The new $10 notes that were released into circulation on Tuesday had flooded the black market in Mutare by Wednesday morning, with some illegal foreign currency dealers reportedly getting the notes ahead of banks.
By Tuesday end of day, most banks in Mutare had not taken delivery of the new notes.
On Wednesday, while the banks had received the new notes, they were still issuing coins.
As of yesterday, most of the banks were now issuing the new notes, with long queues observed at the banks.
However, The Manica Post has established that some illegal foreign currency dealers are using the crispy new notes on the black market, with some claiming that they had received amounts ranging from $5 000 to $10 000 from their Harare suppliers and handlers.
In a telephone interview yesterday, Reserve Bank of Zimbabwe Governor, Dr John Mangudya acknowledged the presence of the new notes on the black market, but blamed it on individuals who make withdrawals from banks and channel it to the parallel market.
Dr Mangudya said the black market is now a national problem which needs a holistic approach.
“Our duty is to ensure that there is enough money in circulation. Once an individual makes a withdrawal from the bank, we really can’t control what that person does with the money.
“We increased weekly withdrawal limits from $300 to $1 000 following an outcry from the public that they wanted more cash as they were being charged premiums on electronic transactions.
“We have been closely monitoring money movements and we have realised that individuals are channelling whatever they would have withdrawn from banks to the black market. This also applies to those who have access to Diaspora remittances,” he said.
Dr Mangudya also said while unfortunate, the black market is turning into a thriving industry in the country.
“I appeared before the Parliamentary Portfolio Committee on Budget and Finance on Wednesday where I made it clear that there is need for the country to boost production and create more jobs. The black market is now an industry.
“We need to have a proper economic reflection and have a productive economy. As Zimbabweans, we should move away from the blame game and work together to revive this economy. We need proper economic strategies to rebuild our industries so that they absorb this labour trading on the black market. The energy we use in blaming each other should be channelled towards maximising production. Negative energy will only take Zimbabwe backwards,” he said.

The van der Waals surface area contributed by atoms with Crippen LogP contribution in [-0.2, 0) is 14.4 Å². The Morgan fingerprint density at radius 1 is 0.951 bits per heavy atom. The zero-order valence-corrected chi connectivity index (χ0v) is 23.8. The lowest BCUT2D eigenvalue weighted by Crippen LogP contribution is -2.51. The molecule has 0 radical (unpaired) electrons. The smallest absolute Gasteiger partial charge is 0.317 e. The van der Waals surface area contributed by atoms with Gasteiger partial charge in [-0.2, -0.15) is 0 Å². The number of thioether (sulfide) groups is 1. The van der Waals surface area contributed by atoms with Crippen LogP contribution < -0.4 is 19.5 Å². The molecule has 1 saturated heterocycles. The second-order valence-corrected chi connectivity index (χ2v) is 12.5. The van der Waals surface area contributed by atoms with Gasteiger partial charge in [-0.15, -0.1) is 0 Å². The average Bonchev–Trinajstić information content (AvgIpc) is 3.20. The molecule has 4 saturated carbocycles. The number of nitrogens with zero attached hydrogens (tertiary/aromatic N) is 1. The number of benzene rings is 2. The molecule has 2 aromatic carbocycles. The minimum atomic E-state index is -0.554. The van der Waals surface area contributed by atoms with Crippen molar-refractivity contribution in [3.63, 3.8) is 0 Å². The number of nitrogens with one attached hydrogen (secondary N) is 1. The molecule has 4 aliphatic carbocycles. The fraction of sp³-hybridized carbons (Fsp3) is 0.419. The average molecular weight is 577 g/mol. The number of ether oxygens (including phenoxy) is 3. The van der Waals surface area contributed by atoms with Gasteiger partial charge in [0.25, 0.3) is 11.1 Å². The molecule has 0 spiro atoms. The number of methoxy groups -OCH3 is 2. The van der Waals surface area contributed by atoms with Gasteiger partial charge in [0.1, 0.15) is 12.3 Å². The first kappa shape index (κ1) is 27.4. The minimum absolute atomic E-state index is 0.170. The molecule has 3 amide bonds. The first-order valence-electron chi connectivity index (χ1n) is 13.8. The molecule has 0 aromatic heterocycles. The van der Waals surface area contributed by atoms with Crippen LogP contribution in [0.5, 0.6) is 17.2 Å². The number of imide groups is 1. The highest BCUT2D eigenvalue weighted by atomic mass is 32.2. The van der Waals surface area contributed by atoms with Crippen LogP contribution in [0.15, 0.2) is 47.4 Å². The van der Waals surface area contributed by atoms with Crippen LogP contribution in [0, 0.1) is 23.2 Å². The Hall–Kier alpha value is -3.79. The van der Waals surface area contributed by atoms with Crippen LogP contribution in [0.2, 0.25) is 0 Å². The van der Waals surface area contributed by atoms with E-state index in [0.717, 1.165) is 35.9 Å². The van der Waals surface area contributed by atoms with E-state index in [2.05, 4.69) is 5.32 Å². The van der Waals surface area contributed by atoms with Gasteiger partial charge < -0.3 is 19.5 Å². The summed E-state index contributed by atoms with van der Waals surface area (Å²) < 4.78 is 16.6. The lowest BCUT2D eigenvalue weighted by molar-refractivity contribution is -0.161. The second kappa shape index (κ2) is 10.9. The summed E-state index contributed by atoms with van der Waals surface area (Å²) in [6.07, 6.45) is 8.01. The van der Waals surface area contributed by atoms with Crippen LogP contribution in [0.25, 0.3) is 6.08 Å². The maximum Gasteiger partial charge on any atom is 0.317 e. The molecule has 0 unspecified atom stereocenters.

A snap survey conducted by this publication revealed that most of Mutare’s foreign currency dealing hot spots, like the Cul-de-sac close to The Manica Post Building, Moto-Moto and the downtown area, were awash with the new notes.
By lunch time on Wednesday, most of the dealers had run out of the new notes due to the high demand.
With the weekly cash withdrawal limits increased from $300 to $1 000, the forex dealers said this has given the people more leeway to trade.
With civil servants having received their May salaries on Tuesday and yesterday (Thursday), this meant brisk business for the illegal forex dealers as most people visited the black market to buy hard currency or the new notes.
“The new notes are already on the black market in Mutare.
‘‘Although we got our supplies this morning (Wednesday), we had ran out of the cash by 9am. Most of the dealers had money ranging from $5 000 to $10 000, but it was wiped out by people who want to buy cheaper goods from the downtown grocery shops that prefer cash.
“The increase of the weekly cash withdrawals is also coming in handy as our clients have more money to trade. Those getting Diaspora remittances also prefer to receive cash,” said a dealer who operates close to Bata in Mutare’s central business district.
The majority of financial transactions in Zimbabwe are conducted on mobile platforms, with EcoCash accounting for about 95 percent of the volumes and the remainder by NetOne’s OneMoney.
Recently, the central bank closed several mobile money agent lines that were understood to be fuelling the exchange rate volatility.
Manicaland provincial police spokesperson, Inspector Tavhiringwa Kakohwa, said they are facing challenges in arresting foreign currency dealers due to insufficient evidence.
“Yes, it is common knowledge that foreign currency dealers are on the streets, but we need evidence for us to make arrests. We only arrest if we see transactions taking place between two people.
“We make constant raids on all known black market hot spots, but we end up charging those arrested with blocking pavements due to insufficient evidence. It is everyone’s duty to end the black market,” he said.